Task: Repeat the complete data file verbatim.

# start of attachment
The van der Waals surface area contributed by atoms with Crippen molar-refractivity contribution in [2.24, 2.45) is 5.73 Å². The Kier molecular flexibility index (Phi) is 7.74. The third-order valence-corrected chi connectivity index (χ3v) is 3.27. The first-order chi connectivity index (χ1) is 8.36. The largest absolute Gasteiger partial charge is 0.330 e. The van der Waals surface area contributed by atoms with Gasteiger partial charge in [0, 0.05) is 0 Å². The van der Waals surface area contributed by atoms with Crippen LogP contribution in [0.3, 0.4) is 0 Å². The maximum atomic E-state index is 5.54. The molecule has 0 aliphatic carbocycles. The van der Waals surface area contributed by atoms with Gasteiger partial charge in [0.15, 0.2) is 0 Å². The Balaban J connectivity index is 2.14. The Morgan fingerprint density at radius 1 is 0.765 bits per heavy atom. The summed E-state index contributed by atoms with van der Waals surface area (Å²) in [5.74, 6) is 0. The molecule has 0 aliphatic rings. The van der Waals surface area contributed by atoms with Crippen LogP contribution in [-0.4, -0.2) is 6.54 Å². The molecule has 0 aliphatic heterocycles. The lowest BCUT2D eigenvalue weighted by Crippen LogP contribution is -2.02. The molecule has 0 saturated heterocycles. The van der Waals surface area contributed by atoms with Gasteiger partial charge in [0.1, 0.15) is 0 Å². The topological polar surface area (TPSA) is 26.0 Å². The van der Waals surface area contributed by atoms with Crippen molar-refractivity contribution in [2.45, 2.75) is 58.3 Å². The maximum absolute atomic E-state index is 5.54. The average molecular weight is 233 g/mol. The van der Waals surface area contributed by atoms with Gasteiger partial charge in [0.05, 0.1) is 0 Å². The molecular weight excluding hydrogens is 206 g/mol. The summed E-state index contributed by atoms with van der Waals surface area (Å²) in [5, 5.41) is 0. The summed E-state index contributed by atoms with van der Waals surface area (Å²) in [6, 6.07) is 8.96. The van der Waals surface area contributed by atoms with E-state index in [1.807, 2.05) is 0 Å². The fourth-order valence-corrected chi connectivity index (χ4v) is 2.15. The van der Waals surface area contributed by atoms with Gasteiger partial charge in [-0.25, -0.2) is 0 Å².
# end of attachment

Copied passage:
The van der Waals surface area contributed by atoms with Crippen molar-refractivity contribution in [2.24, 2.45) is 5.73 Å². The Kier molecular flexibility index (Phi) is 7.74. The third-order valence-corrected chi connectivity index (χ3v) is 3.27. The first-order chi connectivity index (χ1) is 8.36. The largest absolute Gasteiger partial charge is 0.330 e. The van der Waals surface area contributed by atoms with Gasteiger partial charge in [0, 0.05) is 0 Å². The van der Waals surface area contributed by atoms with Crippen LogP contribution in [0.3, 0.4) is 0 Å². The maximum atomic E-state index is 5.54. The molecule has 0 aliphatic carbocycles. The van der Waals surface area contributed by atoms with Gasteiger partial charge in [0.15, 0.2) is 0 Å². The Balaban J connectivity index is 2.14. The Morgan fingerprint density at radius 1 is 0.765 bits per heavy atom. The summed E-state index contributed by atoms with van der Waals surface area (Å²) in [5.74, 6) is 0. The molecule has 0 aliphatic rings. The van der Waals surface area contributed by atoms with Crippen LogP contribution in [-0.4, -0.2) is 6.54 Å². The molecule has 0 aliphatic heterocycles. The lowest BCUT2D eigenvalue weighted by Crippen LogP contribution is -2.02. The molecule has 0 saturated heterocycles. The van der Waals surface area contributed by atoms with Gasteiger partial charge in [0.1, 0.15) is 0 Å². The topological polar surface area (TPSA) is 26.0 Å². The van der Waals surface area contributed by atoms with Crippen molar-refractivity contribution in [2.45, 2.75) is 58.3 Å². The maximum absolute atomic E-state index is 5.54. The average molecular weight is 233 g/mol. The van der Waals surface area contributed by atoms with Gasteiger partial charge in [0.05, 0.1) is 0 Å². The molecular weight excluding hydrogens is 206 g/mol. The summed E-state index contributed by atoms with van der Waals surface area (Å²) in [5, 5.41) is 0. The summed E-state index contributed by atoms with van der Waals surface area (Å²) in [6, 6.07) is 8.96. The van der Waals surface area contributed by atoms with E-state index in [1.807, 2.05) is 0 Å². The fourth-order valence-corrected chi connectivity index (χ4v) is 2.15. The van der Waals surface area contributed by atoms with Gasteiger partial charge in [-0.25, -0.2) is 0 Å².